Monday, November 4, 2013

Travelblog 4: Bikes, Trains and Automobiles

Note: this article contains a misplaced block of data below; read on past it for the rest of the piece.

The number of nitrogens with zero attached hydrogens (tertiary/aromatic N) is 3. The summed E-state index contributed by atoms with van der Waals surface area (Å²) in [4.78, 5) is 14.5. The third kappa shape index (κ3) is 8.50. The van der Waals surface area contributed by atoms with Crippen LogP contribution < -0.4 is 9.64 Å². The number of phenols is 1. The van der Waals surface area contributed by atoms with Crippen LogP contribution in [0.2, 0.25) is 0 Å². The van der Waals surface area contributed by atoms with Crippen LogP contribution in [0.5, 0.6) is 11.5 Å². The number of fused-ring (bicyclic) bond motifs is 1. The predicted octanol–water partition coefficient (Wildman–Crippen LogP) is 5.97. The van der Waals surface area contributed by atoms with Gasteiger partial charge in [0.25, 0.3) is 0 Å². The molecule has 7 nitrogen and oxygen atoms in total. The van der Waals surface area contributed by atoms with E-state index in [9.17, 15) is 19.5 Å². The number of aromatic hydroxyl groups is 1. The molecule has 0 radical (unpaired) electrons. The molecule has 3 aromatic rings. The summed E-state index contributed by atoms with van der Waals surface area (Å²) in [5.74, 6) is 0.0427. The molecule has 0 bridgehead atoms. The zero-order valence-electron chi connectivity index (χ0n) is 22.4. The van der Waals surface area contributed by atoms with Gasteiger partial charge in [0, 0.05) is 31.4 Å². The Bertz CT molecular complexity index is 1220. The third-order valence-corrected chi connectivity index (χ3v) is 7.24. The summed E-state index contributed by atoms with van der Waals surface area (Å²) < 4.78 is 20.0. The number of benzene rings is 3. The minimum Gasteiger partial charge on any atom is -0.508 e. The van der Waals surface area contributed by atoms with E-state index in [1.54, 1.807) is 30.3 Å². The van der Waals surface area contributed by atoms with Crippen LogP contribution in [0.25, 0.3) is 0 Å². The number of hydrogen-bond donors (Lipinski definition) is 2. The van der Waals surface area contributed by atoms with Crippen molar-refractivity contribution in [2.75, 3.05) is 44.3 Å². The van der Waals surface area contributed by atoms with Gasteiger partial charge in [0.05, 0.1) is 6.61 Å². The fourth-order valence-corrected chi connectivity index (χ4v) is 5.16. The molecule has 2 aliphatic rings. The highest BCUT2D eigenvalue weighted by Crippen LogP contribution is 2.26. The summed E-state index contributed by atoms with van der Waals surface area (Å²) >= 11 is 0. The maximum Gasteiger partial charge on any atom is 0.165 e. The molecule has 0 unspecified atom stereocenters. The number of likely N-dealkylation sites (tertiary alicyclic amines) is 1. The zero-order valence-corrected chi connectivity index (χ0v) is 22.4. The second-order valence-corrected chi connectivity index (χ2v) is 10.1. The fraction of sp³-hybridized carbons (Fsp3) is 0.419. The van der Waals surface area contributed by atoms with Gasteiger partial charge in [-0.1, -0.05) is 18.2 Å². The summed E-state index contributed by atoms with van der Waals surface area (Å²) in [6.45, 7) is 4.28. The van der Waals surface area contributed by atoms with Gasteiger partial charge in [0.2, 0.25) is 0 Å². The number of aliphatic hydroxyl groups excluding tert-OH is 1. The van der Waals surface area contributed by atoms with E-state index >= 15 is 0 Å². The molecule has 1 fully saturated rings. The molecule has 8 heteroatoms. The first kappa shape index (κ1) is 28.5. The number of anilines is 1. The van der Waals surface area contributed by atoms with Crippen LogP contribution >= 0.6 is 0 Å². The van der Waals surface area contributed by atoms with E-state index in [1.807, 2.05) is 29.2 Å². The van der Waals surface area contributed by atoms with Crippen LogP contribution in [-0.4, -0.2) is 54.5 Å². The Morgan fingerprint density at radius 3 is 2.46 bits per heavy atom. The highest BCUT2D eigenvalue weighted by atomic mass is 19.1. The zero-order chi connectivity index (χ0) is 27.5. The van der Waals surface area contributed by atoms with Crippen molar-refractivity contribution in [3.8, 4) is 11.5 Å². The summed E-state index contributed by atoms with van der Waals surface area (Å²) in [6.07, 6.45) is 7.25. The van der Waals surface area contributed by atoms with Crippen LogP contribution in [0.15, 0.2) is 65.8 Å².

Getting around in Holland is amazingly easy and efficient. Trains can take you almost anywhere, and where they don’t go you can always find a bus or tram that will. The road system is both immaculate and brilliantly planned, so if you are fortunate enough to own an automobile, or share one like Erik and Annemieke do, using a car is also very easy. But cars cannot beat the rapid transit system for going to the centers of larger towns like Amsterdam, Arnhem, den Bosch, den Haag, or Rotterdam. Between the cost of gas to get there and the cost of parking to be close to the center, you probably will pay less if you travel by train and/or bus. On top of that, if you buy a transportation card for a set amount, you get ticket discounts and a very convenient scan in-scan out system that keeps track of what you have spent. Travel guru Rick Steves swears by such cards, and I’m with him. Because we could not afford to rent a car this trip, and because Annemieke now has a driver’s license and part-time access to a car, we spent much of our vacation on the rails. Each trip was a comfortable and delightful experience. The trains are clean and well maintained, with roomy seating. If you travel during commuter hours seats might be a bit hard to find, but as a visitor you can pick less crowded times to go longer distances. If your destination is a larger city, you will be stunned by the bustle of activity in the central stations. Most have major shopping opportunities right there, from Starbuck’s to Albert Hein Express, and just off the main area stores selling just about anything you could want. It’s like airports, only better (Sorry, no duty-free for international travelers). The most amazing thing to me wherever I go is that there is so much stuff available to buy, and there are so many people dependent on our desire and ability to buy. I keep wondering how we all can afford all that stuff. But we do. And if you are a commuter in Holland, merchants of all sorts have made certain that you can find them while en route to work or home. The train system connects the country with remarkable ease and speed. Once in a city, using the trams or buses is just as easy, and the same travel card can be used to pay for it as long as you have enough credit on the card. And it’s fun – I love being able to sit back and watch the city roll by me while somebody else has the responsibility of driving. With my Dutch relatives along, I don’t even have to worry about watching for my stop! We used the train to get to all those cities mentioned above. We took the bus from the central station to the rock show in den Bosch. We took the tram in Amsterdam. We took a bus ride through the country from Culemborg to Tiel, where Diane found an outfit on a sale rack outside a lady’s store and could buy it with utter confidence that it could fit and would be stylin’ in America. Erik and I took a bus and tram, the slow way, through the fields around Culemborg to Viannen and then on to Utrecht, then took the regular train line back. We determined that a car was not a necessity in Holland, like it is here in Montana. Here rapid transit is a 70 MPH speed limit. In Holland, all you need is the trains and buses and trams and a good pair of walking shoes, or a bike. Bikes are still big in Holland. Wherever you go, there are bikes parked along bridge rails, store fronts, and train stations. Bicycle parking lots are always full. This trip, we experienced that first hand as well. For me, it was the first time I had been on a bike since 2007. For Di it was the first time since she was 17 years old.. And we survived. Not only did we survive, we enjoyed it. Erik and I shopped for groceries, splitting the load between us. Then we biked out into the country. Di and Annemieke biked on the trails around Ootmarsum in Dinkelland, and even crossed the border into Germany on their bikes. I think it safe to say that, as closely as possible, on this trip Diane and I went native and lived to tell about it.

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